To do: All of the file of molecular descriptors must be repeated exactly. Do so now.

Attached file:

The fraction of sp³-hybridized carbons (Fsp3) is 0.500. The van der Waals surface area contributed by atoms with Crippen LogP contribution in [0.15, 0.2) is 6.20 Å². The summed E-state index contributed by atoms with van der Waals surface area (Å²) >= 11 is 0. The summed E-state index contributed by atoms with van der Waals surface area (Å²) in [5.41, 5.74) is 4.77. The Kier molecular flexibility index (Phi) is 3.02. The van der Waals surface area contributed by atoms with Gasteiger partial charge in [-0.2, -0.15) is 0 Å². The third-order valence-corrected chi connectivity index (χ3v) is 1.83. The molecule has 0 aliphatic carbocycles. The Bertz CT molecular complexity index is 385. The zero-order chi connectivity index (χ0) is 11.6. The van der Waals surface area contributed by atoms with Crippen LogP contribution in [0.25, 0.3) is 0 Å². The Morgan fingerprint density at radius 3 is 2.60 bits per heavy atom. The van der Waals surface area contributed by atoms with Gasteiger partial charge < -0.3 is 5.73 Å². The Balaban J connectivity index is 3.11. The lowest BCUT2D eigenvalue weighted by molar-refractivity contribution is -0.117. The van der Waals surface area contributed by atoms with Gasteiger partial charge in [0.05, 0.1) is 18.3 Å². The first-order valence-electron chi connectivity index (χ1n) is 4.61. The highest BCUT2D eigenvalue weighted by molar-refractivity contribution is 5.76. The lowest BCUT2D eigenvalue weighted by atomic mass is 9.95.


The fraction of sp³-hybridized carbons (Fsp3) is 0.500. The van der Waals surface area contributed by atoms with Crippen LogP contribution in [0.15, 0.2) is 6.20 Å². The summed E-state index contributed by atoms with van der Waals surface area (Å²) >= 11 is 0. The summed E-state index contributed by atoms with van der Waals surface area (Å²) in [5.41, 5.74) is 4.77. The Kier molecular flexibility index (Phi) is 3.02. The van der Waals surface area contributed by atoms with Gasteiger partial charge in [-0.2, -0.15) is 0 Å². The third-order valence-corrected chi connectivity index (χ3v) is 1.83. The molecule has 0 aliphatic carbocycles. The Bertz CT molecular complexity index is 385. The zero-order chi connectivity index (χ0) is 11.6. The van der Waals surface area contributed by atoms with Crippen LogP contribution in [0.25, 0.3) is 0 Å². The Morgan fingerprint density at radius 3 is 2.60 bits per heavy atom. The van der Waals surface area contributed by atoms with Gasteiger partial charge < -0.3 is 5.73 Å². The Balaban J connectivity index is 3.11. The lowest BCUT2D eigenvalue weighted by molar-refractivity contribution is -0.117. The van der Waals surface area contributed by atoms with Gasteiger partial charge in [0.05, 0.1) is 18.3 Å². The first-order valence-electron chi connectivity index (χ1n) is 4.61. The highest BCUT2D eigenvalue weighted by molar-refractivity contribution is 5.76. The lowest BCUT2D eigenvalue weighted by atomic mass is 9.95.